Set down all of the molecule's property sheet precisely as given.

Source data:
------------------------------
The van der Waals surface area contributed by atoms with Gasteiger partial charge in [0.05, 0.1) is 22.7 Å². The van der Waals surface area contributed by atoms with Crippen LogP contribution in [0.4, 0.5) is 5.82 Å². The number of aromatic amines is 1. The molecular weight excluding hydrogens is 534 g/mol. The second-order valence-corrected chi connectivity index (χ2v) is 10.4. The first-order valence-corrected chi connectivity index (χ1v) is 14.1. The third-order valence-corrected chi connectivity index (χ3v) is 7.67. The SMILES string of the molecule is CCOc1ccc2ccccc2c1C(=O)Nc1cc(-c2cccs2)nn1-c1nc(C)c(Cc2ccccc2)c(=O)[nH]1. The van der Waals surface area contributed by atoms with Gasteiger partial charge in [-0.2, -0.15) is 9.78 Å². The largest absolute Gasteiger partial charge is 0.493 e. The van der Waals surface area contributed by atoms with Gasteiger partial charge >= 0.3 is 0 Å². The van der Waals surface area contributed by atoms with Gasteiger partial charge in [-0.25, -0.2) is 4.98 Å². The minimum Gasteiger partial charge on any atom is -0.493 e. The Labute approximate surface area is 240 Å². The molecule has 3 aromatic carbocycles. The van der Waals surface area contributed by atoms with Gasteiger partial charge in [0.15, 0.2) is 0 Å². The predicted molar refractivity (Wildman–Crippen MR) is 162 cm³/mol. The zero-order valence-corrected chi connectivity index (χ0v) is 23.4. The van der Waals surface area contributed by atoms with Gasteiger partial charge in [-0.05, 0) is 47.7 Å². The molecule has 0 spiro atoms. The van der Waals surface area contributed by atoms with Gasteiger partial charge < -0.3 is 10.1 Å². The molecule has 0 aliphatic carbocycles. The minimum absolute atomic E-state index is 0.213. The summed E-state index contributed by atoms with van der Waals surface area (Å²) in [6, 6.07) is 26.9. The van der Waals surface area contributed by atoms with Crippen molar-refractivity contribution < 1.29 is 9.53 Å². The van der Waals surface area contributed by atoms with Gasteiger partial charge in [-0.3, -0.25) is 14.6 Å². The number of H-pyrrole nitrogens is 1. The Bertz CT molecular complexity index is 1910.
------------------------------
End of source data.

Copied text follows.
The van der Waals surface area contributed by atoms with Gasteiger partial charge in [0.05, 0.1) is 22.7 Å². The van der Waals surface area contributed by atoms with Crippen LogP contribution in [0.4, 0.5) is 5.82 Å². The number of aromatic amines is 1. The molecular weight excluding hydrogens is 534 g/mol. The second-order valence-corrected chi connectivity index (χ2v) is 10.4. The first-order valence-corrected chi connectivity index (χ1v) is 14.1. The third-order valence-corrected chi connectivity index (χ3v) is 7.67. The SMILES string of the molecule is CCOc1ccc2ccccc2c1C(=O)Nc1cc(-c2cccs2)nn1-c1nc(C)c(Cc2ccccc2)c(=O)[nH]1. The van der Waals surface area contributed by atoms with Gasteiger partial charge in [-0.2, -0.15) is 9.78 Å². The largest absolute Gasteiger partial charge is 0.493 e. The van der Waals surface area contributed by atoms with Gasteiger partial charge >= 0.3 is 0 Å². The van der Waals surface area contributed by atoms with Gasteiger partial charge in [-0.25, -0.2) is 4.98 Å². The minimum Gasteiger partial charge on any atom is -0.493 e. The Labute approximate surface area is 240 Å². The molecule has 3 aromatic carbocycles. The van der Waals surface area contributed by atoms with Gasteiger partial charge in [0.15, 0.2) is 0 Å². The predicted molar refractivity (Wildman–Crippen MR) is 162 cm³/mol. The zero-order valence-corrected chi connectivity index (χ0v) is 23.4. The van der Waals surface area contributed by atoms with Gasteiger partial charge in [-0.05, 0) is 47.7 Å². The molecule has 0 spiro atoms. The van der Waals surface area contributed by atoms with Gasteiger partial charge < -0.3 is 10.1 Å². The molecule has 0 aliphatic carbocycles. The minimum absolute atomic E-state index is 0.213. The summed E-state index contributed by atoms with van der Waals surface area (Å²) in [6, 6.07) is 26.9. The van der Waals surface area contributed by atoms with Crippen molar-refractivity contribution < 1.29 is 9.53 Å². The van der Waals surface area contributed by atoms with Gasteiger partial charge in [-0.3, -0.25) is 14.6 Å². The number of H-pyrrole nitrogens is 1. The Bertz CT molecular complexity index is 1910.